Five days of contract negotiations between American Airlines and its flight attendants ended Wednesday with no deal, and union leaders said they would discuss setting a strike vote this weekend.
Leaders of the Association of Professional Flight Attendants accused the airline of "walking out" of the talks in Washington. Airline managers denied it.
The union, representing 18,000 American flight attendants, announced it would seek to be released from mediation, a move that would trigger a 30-day cooling-off period and start the clock ticking toward a possible strike.
"The conduct is just another demonstration of the company's bad-faith bargaining," said a statement issued Wednesday evening by APFA President Laura Glading. "We have exhausted all of our options and will now meet with our board this weekend to move forward with the balloting of the membership for a strike vote."
Airline managers painted a much different picture of how the talks ended.
"The notion that we walked out is categorically untrue," said American spokeswoman Missy Latham. "In fact, American Airlines negotiators are still in Washington, D.C. This round of talks was always scheduled to conclude at the end of business Wednesday."
The airline said the mediator could schedule a new round of talks soon.
"(We) look forward to continuing to bargain when the mediator establishes the next set of dates," Latham said.
The issues still unresolved include basics such as pay, benefits and productivity.
The union insists its workers must be paid more to make up for salary cuts that employees accepted in 2002 to help keep the airline out of bankruptcy. Management insists any pay increase must be tied to increased work hours.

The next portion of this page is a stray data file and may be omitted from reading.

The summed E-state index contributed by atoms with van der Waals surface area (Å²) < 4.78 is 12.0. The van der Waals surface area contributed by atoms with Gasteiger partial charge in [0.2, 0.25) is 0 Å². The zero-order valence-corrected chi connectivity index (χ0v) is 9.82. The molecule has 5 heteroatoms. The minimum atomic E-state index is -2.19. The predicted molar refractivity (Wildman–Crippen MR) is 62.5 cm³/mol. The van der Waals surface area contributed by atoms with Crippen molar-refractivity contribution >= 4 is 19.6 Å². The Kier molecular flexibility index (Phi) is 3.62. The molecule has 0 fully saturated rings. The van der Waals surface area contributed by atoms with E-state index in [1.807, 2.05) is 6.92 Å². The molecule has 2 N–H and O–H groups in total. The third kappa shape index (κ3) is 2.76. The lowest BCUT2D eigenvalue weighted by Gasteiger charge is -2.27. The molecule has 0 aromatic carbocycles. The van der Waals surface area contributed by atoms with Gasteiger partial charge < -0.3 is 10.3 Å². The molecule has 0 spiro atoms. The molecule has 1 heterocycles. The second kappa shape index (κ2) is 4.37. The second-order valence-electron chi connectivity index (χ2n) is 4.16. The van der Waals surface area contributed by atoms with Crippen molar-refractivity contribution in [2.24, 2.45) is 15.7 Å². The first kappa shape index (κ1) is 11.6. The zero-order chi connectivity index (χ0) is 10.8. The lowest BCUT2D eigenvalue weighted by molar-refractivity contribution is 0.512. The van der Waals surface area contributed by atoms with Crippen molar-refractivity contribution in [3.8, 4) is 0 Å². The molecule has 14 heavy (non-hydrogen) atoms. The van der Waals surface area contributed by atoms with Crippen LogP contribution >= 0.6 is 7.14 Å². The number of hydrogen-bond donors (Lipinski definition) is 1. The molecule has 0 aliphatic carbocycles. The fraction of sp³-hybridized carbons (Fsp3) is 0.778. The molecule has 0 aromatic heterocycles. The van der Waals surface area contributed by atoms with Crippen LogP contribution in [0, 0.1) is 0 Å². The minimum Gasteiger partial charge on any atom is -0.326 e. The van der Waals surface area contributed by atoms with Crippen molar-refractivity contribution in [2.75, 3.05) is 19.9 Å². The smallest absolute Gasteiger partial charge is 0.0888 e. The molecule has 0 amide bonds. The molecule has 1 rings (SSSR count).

In a sign the airline is taking the possibility of a strike seriously, American management has sought advice from the Federal Aviation Administration in recent days, asking what it would take to train replacement flight attendants. The airline used a similar plan the last time the flight attendants walked out in 1993.
FAA spokesman Lynn Lunsford declined to comment on details of the agency's discussions with American.
"As with all labor situations, we stay in close contact with the airlines and consult as needed," Lunsford said.
Other unions and other airlines will be watching the outcome of the talks closely. Observers are eager to see how the Obama administration would respond to the threat of a strike in the airline industry.
American Airlines pilots and ground workers are also in federal mediation with the company. Other airlines, including United, Continental, Spirit, and US Airways are also involved in ongoing talks with various unions.